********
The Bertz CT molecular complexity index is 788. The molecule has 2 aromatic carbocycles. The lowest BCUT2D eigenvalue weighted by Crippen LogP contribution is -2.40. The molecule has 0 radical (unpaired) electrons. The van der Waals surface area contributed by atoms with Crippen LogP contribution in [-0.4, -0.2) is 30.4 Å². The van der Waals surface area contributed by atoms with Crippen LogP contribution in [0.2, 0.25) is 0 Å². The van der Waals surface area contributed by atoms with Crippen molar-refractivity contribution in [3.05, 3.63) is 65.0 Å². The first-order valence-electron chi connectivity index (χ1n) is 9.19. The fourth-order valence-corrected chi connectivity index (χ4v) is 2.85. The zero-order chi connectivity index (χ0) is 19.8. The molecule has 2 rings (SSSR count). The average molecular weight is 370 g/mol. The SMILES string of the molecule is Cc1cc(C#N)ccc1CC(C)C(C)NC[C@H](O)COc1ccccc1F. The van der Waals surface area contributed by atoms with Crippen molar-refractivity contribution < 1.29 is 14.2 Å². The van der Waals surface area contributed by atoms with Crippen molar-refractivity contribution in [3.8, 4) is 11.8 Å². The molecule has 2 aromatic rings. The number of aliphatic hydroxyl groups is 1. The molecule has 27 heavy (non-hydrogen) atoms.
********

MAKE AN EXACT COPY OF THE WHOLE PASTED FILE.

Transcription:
The Bertz CT molecular complexity index is 788. The molecule has 2 aromatic carbocycles. The lowest BCUT2D eigenvalue weighted by Crippen LogP contribution is -2.40. The molecule has 0 radical (unpaired) electrons. The van der Waals surface area contributed by atoms with Crippen LogP contribution in [-0.4, -0.2) is 30.4 Å². The van der Waals surface area contributed by atoms with Crippen LogP contribution in [0.2, 0.25) is 0 Å². The van der Waals surface area contributed by atoms with Crippen molar-refractivity contribution in [3.05, 3.63) is 65.0 Å². The first-order valence-electron chi connectivity index (χ1n) is 9.19. The fourth-order valence-corrected chi connectivity index (χ4v) is 2.85. The zero-order chi connectivity index (χ0) is 19.8. The molecule has 2 rings (SSSR count). The average molecular weight is 370 g/mol. The SMILES string of the molecule is Cc1cc(C#N)ccc1CC(C)C(C)NC[C@H](O)COc1ccccc1F. The van der Waals surface area contributed by atoms with Crippen molar-refractivity contribution < 1.29 is 14.2 Å². The van der Waals surface area contributed by atoms with Crippen molar-refractivity contribution in [3.8, 4) is 11.8 Å². The molecule has 2 aromatic rings. The number of aliphatic hydroxyl groups is 1. The molecule has 27 heavy (non-hydrogen) atoms.